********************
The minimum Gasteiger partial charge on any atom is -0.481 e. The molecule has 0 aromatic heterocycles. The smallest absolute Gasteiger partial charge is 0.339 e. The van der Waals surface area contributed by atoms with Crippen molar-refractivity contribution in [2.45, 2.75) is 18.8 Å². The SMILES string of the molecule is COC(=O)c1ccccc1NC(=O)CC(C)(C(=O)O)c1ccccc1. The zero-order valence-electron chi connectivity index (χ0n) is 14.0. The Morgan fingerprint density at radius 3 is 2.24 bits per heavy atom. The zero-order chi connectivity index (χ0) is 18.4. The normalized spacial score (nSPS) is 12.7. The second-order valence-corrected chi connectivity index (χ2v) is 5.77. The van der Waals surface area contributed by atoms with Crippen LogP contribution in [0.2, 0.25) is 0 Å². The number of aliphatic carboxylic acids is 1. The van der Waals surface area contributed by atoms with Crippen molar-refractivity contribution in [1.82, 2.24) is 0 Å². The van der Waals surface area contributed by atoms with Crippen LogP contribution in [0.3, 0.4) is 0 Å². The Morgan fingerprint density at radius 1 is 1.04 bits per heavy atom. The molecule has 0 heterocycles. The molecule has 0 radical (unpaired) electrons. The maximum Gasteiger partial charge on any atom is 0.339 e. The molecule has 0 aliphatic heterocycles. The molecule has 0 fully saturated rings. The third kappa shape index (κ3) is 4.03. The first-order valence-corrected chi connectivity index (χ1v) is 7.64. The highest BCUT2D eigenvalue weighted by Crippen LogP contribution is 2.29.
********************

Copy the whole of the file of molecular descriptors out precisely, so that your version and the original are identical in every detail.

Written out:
The minimum Gasteiger partial charge on any atom is -0.481 e. The molecule has 0 aromatic heterocycles. The smallest absolute Gasteiger partial charge is 0.339 e. The van der Waals surface area contributed by atoms with Crippen molar-refractivity contribution in [2.45, 2.75) is 18.8 Å². The SMILES string of the molecule is COC(=O)c1ccccc1NC(=O)CC(C)(C(=O)O)c1ccccc1. The zero-order valence-electron chi connectivity index (χ0n) is 14.0. The Morgan fingerprint density at radius 3 is 2.24 bits per heavy atom. The zero-order chi connectivity index (χ0) is 18.4. The normalized spacial score (nSPS) is 12.7. The second-order valence-corrected chi connectivity index (χ2v) is 5.77. The van der Waals surface area contributed by atoms with Crippen LogP contribution in [0.2, 0.25) is 0 Å². The number of aliphatic carboxylic acids is 1. The van der Waals surface area contributed by atoms with Crippen molar-refractivity contribution in [1.82, 2.24) is 0 Å². The van der Waals surface area contributed by atoms with Crippen LogP contribution in [0.3, 0.4) is 0 Å². The Morgan fingerprint density at radius 1 is 1.04 bits per heavy atom. The molecule has 0 heterocycles. The molecule has 0 radical (unpaired) electrons. The maximum Gasteiger partial charge on any atom is 0.339 e. The molecule has 0 aliphatic heterocycles. The molecule has 0 fully saturated rings. The third kappa shape index (κ3) is 4.03. The first-order valence-corrected chi connectivity index (χ1v) is 7.64. The highest BCUT2D eigenvalue weighted by Crippen LogP contribution is 2.29.